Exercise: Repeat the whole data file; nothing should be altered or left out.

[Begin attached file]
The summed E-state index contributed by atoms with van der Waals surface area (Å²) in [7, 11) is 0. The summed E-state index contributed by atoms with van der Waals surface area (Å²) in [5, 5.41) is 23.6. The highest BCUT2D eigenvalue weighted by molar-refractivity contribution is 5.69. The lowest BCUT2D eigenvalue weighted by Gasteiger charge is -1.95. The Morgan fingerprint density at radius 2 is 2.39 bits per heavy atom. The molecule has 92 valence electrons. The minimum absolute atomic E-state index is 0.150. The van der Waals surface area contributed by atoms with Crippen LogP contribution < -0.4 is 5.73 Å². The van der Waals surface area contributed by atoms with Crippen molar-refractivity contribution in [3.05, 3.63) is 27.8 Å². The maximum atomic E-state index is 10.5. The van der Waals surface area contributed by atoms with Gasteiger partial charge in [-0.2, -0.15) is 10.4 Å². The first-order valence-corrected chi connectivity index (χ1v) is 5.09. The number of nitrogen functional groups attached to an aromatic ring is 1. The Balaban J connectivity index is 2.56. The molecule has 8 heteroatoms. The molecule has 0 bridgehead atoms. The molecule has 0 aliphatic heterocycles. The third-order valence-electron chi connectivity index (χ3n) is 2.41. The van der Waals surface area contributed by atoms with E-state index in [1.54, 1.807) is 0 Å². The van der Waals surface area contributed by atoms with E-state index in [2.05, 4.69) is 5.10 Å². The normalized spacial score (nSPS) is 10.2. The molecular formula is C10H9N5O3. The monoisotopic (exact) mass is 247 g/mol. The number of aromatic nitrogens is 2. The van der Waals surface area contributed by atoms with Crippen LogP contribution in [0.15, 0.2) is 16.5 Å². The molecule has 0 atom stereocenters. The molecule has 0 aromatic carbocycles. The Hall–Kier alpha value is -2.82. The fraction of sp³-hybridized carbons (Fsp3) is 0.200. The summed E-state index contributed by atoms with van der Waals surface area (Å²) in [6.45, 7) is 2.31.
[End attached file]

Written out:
The summed E-state index contributed by atoms with van der Waals surface area (Å²) in [7, 11) is 0. The summed E-state index contributed by atoms with van der Waals surface area (Å²) in [5, 5.41) is 23.6. The highest BCUT2D eigenvalue weighted by molar-refractivity contribution is 5.69. The lowest BCUT2D eigenvalue weighted by Gasteiger charge is -1.95. The Morgan fingerprint density at radius 2 is 2.39 bits per heavy atom. The molecule has 92 valence electrons. The minimum absolute atomic E-state index is 0.150. The van der Waals surface area contributed by atoms with Crippen LogP contribution < -0.4 is 5.73 Å². The van der Waals surface area contributed by atoms with Crippen molar-refractivity contribution in [3.05, 3.63) is 27.8 Å². The maximum atomic E-state index is 10.5. The van der Waals surface area contributed by atoms with Gasteiger partial charge in [-0.2, -0.15) is 10.4 Å². The first-order valence-corrected chi connectivity index (χ1v) is 5.09. The number of nitrogen functional groups attached to an aromatic ring is 1. The Balaban J connectivity index is 2.56. The molecule has 8 heteroatoms. The molecule has 0 bridgehead atoms. The molecule has 0 aliphatic heterocycles. The third-order valence-electron chi connectivity index (χ3n) is 2.41. The van der Waals surface area contributed by atoms with E-state index in [1.54, 1.807) is 0 Å². The van der Waals surface area contributed by atoms with E-state index in [2.05, 4.69) is 5.10 Å². The normalized spacial score (nSPS) is 10.2. The molecular formula is C10H9N5O3. The monoisotopic (exact) mass is 247 g/mol. The number of aromatic nitrogens is 2. The van der Waals surface area contributed by atoms with Crippen LogP contribution in [0.15, 0.2) is 16.5 Å². The molecule has 0 atom stereocenters. The molecule has 0 aromatic carbocycles. The Hall–Kier alpha value is -2.82. The fraction of sp³-hybridized carbons (Fsp3) is 0.200. The summed E-state index contributed by atoms with van der Waals surface area (Å²) in [6.45, 7) is 2.31.